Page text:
The Federal Communications Commission released a map Thursday illustrating what states will benefit from the first phase of its Connect America Fund (CAF) and the glaring reality that the agency plan won't address 13 states.
States not getting funding include: Arkansas, Connecticut, Delaware, Kansas, Kentucky, Louisiana, Maryland, Mississippi, New Jersey, Massachusetts, New Hampshire Pennsylvania and Rhode Island.
Alternatively, Wisconsin is leading the funding charge with $38 million.
Recipients of the funding, including a number of large service providers such as CenturyLink (NYSE: CTL), FairPoint Communications (Nasdaq: FRP), and Frontier Communications (Nasdaq: FTR), have either accepted portions or all of the funding made available to them via CAF Phase I. These service providers have three years to use the funds to build out broadband services in "unserved" areas.
"As our new map demonstrates, millions of Americans still live, work, and travel in rural areas where access to high-speed Internet does not exist," FCC Chairman Julius Genachowski said in a statement. "Through the FCC's Connect America Fund initiatives, we're helping complete our nation's broadband infrastructure, which will lead to job creation, economic growth, and innovation in the 21st century. The map is the latest example of how the agency can use mapping technology to spur innovation and to develop new products for the public."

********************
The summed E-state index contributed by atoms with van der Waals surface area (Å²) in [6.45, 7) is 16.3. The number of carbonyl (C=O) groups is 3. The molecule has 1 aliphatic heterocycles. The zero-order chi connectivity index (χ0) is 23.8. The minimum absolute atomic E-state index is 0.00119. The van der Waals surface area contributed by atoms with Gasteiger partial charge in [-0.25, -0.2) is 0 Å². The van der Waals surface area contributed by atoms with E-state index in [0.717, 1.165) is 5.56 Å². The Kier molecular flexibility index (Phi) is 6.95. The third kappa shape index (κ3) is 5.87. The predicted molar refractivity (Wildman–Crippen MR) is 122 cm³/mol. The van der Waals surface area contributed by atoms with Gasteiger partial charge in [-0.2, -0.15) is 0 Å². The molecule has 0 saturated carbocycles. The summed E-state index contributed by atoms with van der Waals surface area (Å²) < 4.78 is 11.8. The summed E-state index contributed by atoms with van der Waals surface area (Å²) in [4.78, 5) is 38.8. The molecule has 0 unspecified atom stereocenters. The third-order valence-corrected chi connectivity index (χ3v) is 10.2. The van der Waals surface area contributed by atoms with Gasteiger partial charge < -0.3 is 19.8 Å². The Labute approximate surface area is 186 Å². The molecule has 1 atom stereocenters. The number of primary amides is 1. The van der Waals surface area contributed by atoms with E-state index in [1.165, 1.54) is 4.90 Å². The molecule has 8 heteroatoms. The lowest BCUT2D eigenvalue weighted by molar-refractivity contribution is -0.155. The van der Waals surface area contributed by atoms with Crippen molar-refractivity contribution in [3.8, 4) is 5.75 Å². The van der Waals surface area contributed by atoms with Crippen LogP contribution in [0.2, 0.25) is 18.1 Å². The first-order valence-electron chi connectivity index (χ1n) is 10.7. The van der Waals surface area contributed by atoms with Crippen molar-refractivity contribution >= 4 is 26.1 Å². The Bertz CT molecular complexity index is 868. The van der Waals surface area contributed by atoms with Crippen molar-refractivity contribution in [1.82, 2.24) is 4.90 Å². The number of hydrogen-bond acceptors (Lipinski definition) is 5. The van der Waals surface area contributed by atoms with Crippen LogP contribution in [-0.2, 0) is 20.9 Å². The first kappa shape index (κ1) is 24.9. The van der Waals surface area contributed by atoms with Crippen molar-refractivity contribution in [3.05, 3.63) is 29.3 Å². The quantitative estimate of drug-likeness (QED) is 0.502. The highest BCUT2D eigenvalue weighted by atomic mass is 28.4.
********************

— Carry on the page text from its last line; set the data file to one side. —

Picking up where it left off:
The FCC's map shows the 37 states where service providers will deploy broadband service as a result of the first phase of the Connect America Fund. In addition to breaking down how much funding each state is getting and how many counties and census blocks are being served, the FCC map shows how many people are unserved, which the FCC defines as those who can't get at least a 3 Mbps/768Kbps connection.
While the CAF Phase I program is promising, it's far from perfect with some service providers such as CenturyLink and Windstream (Nasdaq: WIN) opting to only take a portion of the funding due to various restrictions proposed in the initial program. Meanwhile, AT&T (NYSE: T) and Verizon (NYSE: VZ), despite being eligible to get $47.8 and $19.7 million, respectively, decided to not participate.
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